This study aims to show that multimodal works of art have been produced for ages, but multimodal practices have never been systematically documented. In addition, it aims to show that the artworks of national award winners, and the art portfolios submitted for the final grade 12 examination almost invariably contain elements of multimodality. The study is theoretically underpinned by constructivism, semiotics, socio-semiotics, systemic functional linguistics and critical discourse analysis.

The world view from which the study departs is constructivist and interpretivist, and is supported by a qualitative research design, using grounded theory as the overarching research strategy. Methods of data gathering include target group interviews as well as document and artefact analysis. The aim of the research is to establish which modes of representation contemporary artists prefer, how they combine these modes and how the affordances of different modes and media are exploited for the construction of meaning by the artist and the audience(s). The theory that emerges from the research will inform a framework for multimodality in arts education, with specific reference to art elective modules in the BEd (further education and training) programme.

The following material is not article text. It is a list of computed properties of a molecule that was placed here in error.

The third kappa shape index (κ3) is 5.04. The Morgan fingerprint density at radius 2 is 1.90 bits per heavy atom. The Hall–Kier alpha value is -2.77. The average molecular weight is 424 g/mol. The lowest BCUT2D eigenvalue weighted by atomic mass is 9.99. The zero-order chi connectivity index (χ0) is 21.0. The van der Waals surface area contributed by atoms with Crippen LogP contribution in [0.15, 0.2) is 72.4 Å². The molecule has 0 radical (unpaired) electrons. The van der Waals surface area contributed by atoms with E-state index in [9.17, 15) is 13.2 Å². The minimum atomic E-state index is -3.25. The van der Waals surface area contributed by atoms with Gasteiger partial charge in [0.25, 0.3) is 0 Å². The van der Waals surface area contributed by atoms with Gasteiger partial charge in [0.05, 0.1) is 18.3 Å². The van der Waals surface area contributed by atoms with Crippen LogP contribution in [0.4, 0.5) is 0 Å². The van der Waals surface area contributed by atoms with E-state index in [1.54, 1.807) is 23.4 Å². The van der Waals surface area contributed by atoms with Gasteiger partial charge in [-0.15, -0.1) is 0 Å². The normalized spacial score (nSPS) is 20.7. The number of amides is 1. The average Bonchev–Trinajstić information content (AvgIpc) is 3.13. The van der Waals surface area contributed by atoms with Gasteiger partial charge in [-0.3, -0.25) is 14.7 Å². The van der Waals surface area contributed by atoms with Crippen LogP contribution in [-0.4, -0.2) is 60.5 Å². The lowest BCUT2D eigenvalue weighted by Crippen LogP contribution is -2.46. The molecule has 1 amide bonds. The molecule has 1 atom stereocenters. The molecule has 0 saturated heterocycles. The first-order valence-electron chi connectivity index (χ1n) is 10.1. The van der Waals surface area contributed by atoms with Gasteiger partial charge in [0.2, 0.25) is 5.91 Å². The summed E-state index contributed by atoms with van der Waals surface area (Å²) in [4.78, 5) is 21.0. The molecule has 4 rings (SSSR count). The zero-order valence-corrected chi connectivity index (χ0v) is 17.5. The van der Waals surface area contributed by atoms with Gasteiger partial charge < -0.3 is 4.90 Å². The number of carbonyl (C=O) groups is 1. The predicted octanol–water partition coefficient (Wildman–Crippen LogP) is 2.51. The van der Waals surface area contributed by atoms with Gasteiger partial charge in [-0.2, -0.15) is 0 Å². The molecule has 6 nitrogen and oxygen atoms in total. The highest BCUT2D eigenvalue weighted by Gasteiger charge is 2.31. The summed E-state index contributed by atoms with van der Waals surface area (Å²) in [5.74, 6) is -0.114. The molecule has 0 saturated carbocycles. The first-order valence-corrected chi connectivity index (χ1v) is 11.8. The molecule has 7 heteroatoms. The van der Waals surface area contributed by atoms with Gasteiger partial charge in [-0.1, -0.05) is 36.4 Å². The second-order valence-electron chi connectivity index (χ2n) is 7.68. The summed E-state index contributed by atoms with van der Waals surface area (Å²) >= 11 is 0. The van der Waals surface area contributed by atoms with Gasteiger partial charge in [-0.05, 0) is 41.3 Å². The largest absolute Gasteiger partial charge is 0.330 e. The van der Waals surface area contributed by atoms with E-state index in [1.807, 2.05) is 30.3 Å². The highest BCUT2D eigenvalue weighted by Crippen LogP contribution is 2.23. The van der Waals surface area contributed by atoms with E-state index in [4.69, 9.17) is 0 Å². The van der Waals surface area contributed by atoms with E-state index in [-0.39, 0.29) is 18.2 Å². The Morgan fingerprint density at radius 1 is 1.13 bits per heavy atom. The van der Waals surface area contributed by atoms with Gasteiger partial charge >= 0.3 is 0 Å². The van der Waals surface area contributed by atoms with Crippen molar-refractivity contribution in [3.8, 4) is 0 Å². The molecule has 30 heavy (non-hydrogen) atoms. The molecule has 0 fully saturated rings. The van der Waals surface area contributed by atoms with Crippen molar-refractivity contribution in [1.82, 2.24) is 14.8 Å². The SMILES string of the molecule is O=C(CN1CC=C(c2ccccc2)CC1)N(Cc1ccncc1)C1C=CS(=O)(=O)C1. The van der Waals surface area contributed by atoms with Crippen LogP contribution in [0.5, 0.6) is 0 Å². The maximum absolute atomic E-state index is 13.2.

Editor's comment
I hope you enjoyed the interview we conducted with Pieter. We wish to commend him for the work that he is doing in the field of art education and wish him good luck in his future endeavours.

Yvonne Burns
We would like to hear from you

Please forward information of your branch [and low-res pictures] to the SANAVA secretariat for inclusion in the newsletter.
SANAVA secretariat
Junxion Communications, e-mail, tel +27 82 551 4853, fax +27 86 615 4876